Page Banner

United States Department of Agriculture

Agricultural Research Service

Research Project: SUSTAINABLE AGRO-ECOSYSTEMS THAT CONTROL SOIL EROSION AND ENHANCE THE ENVIRONMENT

Location: Wind Erosion and Water Conservation Research

Title: Pyrosequencing reveal distinct bacteria are carried in different wind eroded sediments from the same soil

Authors
item Gardner, Terrence -
item Acosta-Martinez, Veronica
item Senwo, Zachary -
item Calderon, Francisco
item Dowd, Scot -
item Baddock, Matthew -
item Van Pelt, Robert
item Zobeck, Teddy

Submitted to: Journal of Environmental Quality
Publication Type: Peer Reviewed Journal
Publication Acceptance Date: February 1, 2012
Publication Date: June 1, 2012
Citation: Gardner, T., Acosta Martinez, V., Senwo, Z., Calderon, F.J., Dowd, S., Baddock, M., Van Pelt, R.S., Zobeck, T.M. 2012. Pyrosequencing reveal distinct bacteria are carried in different wind eroded sediments from the same soil. Journal of Environmental Quality. 41(3):744-753.

Interpretive Summary: Sediments from wind erosion on agricultural soils have become a national concern because of the effects of the “fugitive” dust on visibility, air quality and the potential effects on human health. ARS scientists from Texas and Colorado utilized a novel (DNA sequencing) technique, named pyrosequencing to provide enhanced exploration into the microbes being lost from soil due to wind erosion. Our study evaluated the bacterial diversity of different sediments collected from three different organic-rich soils in Michigan by using a portable field wind tunnel instrument. Interestingly, the new, powerful sequencing technique revealed: (1) bacteria carried in sediment and dust were fingerprints of the soil source, although their distribution (predominance) may vary depending on the soil characteristics as certain bacteria may possibly be more protected in soil surfaces than others; (2) Coarse sediment (> 106 µm) showed higher bacterial diversity than fine dust (< 106 µm) and; (3) Certain bacteria were more predominant in fine dust (Bacteroidetes, Cloroflexi and Firmicutes) than coarse sediment (Proteobacteria and Acidobacteria), revealing different locations and niches of bacteria in soil. Our study provides evidence that eroded sediments carry away active organic soil particulates that participate readily in reactions containing key microbes involved in soil biogeochemical processes, which can have a negative impact on the quality and functioning of the soil source.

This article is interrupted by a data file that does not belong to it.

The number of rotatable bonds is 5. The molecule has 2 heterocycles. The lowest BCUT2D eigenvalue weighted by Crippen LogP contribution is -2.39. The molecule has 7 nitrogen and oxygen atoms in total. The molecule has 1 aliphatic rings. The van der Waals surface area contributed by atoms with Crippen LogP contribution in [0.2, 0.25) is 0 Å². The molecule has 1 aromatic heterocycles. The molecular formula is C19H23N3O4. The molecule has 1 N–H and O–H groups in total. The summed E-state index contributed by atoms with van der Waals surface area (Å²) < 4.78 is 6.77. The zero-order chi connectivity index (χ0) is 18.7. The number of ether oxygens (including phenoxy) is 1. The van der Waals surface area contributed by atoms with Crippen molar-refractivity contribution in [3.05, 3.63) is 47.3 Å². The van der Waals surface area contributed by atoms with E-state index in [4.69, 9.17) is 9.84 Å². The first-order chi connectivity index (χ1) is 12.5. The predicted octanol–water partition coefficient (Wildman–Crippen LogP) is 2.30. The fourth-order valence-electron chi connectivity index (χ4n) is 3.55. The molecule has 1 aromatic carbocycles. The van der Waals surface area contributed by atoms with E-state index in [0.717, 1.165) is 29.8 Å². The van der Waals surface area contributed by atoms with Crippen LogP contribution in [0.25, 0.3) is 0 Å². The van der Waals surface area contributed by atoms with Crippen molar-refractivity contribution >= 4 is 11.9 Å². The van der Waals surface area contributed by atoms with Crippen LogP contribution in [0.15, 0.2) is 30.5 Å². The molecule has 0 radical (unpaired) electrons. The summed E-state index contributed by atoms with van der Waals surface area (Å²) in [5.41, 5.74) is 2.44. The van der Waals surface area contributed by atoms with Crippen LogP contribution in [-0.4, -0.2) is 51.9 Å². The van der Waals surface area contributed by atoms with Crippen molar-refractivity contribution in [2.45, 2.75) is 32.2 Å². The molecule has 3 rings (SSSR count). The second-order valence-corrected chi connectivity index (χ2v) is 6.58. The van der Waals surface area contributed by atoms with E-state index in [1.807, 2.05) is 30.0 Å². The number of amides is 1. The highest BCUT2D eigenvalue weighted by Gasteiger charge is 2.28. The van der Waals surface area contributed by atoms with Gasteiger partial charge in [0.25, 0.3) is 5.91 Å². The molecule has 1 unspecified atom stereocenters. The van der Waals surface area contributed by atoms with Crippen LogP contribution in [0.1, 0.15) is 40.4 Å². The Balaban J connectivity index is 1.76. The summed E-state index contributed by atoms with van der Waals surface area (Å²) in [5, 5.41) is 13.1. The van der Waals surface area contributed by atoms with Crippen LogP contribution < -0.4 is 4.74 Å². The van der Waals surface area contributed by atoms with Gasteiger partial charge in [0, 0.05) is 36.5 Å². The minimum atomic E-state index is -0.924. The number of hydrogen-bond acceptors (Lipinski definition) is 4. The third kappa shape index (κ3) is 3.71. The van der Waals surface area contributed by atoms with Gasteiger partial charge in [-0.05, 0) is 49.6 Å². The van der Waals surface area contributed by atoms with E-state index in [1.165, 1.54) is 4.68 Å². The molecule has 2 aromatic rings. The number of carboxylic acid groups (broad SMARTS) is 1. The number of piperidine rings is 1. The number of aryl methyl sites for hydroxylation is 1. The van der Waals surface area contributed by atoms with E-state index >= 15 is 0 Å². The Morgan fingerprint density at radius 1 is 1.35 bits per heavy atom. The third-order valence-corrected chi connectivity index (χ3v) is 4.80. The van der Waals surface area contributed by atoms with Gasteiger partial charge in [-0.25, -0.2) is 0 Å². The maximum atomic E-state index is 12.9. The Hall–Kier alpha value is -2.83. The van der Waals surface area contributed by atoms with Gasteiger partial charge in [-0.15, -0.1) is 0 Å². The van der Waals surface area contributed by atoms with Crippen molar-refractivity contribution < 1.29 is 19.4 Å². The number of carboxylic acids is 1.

Technical Abstract: Little is known about the microbial communities carried in wind-eroded sediments from various soil types and land management systems. A novel technique, named pyrosequencing, promises to expand our understanding of the vast microbial diversity of soils and eroded sediments as it can sequence between 10-100 times higher number of DNA fragments than previous techniques (traditional cloning), providing enhanced exploration into what microbes are being lost from soil due to wind erosion. Our study evaluated the bacterial diversity of coarse sized fractions of wind-eroded sediment as well as dust collected from three different organic-rich soils in Michigan using a portable field wind tunnel. Our findings suggested: (1) Bacteria carried in the coarser sediment and dust were effective fingerprints of the soil source, although their distribution (predominance) may vary depending on the soil characteristics as certain bacteria may possibly be more protected in soil surfaces than others; (2) Coarser wind-eroded sediment (> 106 µm) showed higher bacterial diversity than fine dust (< 106 µm) and; (3) Certain bacteria were more predominant in fine dust (Bacteroidetes, Cloroflexi and Firmicutes) than coarse sediment (Proteobacteria and Acidobacteria), revealing different locations and niches of bacteria in soil, which depending on wind erosion processes, can have important implications on the soil sustainability and functioning. Our study provides evidence that eroded sediments remove the active labile organic soil particulates containing key microorganisms involved in soil biogeochemical processes, which can have a negative impact on the quality and functioning of the parent soil.

Last Modified: 10/25/2014